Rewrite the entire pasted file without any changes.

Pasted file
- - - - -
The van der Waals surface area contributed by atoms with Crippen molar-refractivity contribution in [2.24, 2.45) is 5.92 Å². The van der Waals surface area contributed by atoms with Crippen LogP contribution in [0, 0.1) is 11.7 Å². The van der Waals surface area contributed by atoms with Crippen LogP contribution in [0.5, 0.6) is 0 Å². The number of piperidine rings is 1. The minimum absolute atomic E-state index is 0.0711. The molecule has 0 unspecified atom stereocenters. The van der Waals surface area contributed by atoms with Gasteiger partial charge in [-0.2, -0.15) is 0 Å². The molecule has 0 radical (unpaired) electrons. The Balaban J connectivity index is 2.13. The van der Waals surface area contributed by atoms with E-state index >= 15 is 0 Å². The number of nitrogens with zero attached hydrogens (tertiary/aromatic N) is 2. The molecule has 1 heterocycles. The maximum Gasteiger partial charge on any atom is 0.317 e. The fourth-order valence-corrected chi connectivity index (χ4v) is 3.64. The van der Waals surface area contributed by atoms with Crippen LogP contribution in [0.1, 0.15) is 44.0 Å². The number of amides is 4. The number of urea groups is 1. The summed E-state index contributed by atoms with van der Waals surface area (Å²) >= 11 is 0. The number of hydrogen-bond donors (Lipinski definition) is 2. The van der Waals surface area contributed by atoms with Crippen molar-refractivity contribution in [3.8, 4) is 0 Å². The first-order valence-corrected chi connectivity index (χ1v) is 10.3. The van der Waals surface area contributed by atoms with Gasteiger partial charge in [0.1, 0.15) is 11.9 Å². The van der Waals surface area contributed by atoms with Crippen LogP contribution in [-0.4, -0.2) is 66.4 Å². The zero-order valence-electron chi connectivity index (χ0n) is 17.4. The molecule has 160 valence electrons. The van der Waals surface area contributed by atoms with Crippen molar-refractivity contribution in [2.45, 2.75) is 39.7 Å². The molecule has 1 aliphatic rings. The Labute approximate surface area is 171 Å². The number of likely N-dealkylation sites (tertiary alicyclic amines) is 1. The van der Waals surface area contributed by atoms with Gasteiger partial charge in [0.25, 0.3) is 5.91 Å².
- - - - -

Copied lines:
The van der Waals surface area contributed by atoms with Crippen molar-refractivity contribution in [2.24, 2.45) is 5.92 Å². The van der Waals surface area contributed by atoms with Crippen LogP contribution in [0, 0.1) is 11.7 Å². The van der Waals surface area contributed by atoms with Crippen LogP contribution in [0.5, 0.6) is 0 Å². The number of piperidine rings is 1. The minimum absolute atomic E-state index is 0.0711. The molecule has 0 unspecified atom stereocenters. The van der Waals surface area contributed by atoms with Gasteiger partial charge in [-0.2, -0.15) is 0 Å². The molecule has 0 radical (unpaired) electrons. The Balaban J connectivity index is 2.13. The van der Waals surface area contributed by atoms with E-state index >= 15 is 0 Å². The number of nitrogens with zero attached hydrogens (tertiary/aromatic N) is 2. The molecule has 1 heterocycles. The maximum Gasteiger partial charge on any atom is 0.317 e. The fourth-order valence-corrected chi connectivity index (χ4v) is 3.64. The van der Waals surface area contributed by atoms with Crippen LogP contribution in [0.1, 0.15) is 44.0 Å². The number of amides is 4. The number of urea groups is 1. The summed E-state index contributed by atoms with van der Waals surface area (Å²) >= 11 is 0. The number of hydrogen-bond donors (Lipinski definition) is 2. The van der Waals surface area contributed by atoms with Crippen molar-refractivity contribution in [3.8, 4) is 0 Å². The first-order valence-corrected chi connectivity index (χ1v) is 10.3. The van der Waals surface area contributed by atoms with Gasteiger partial charge in [0.1, 0.15) is 11.9 Å². The van der Waals surface area contributed by atoms with Crippen LogP contribution in [-0.4, -0.2) is 66.4 Å². The zero-order valence-electron chi connectivity index (χ0n) is 17.4. The molecule has 160 valence electrons. The van der Waals surface area contributed by atoms with Crippen molar-refractivity contribution in [2.45, 2.75) is 39.7 Å². The molecule has 1 aliphatic rings. The Labute approximate surface area is 171 Å². The number of likely N-dealkylation sites (tertiary alicyclic amines) is 1. The van der Waals surface area contributed by atoms with Gasteiger partial charge in [0.25, 0.3) is 5.91 Å².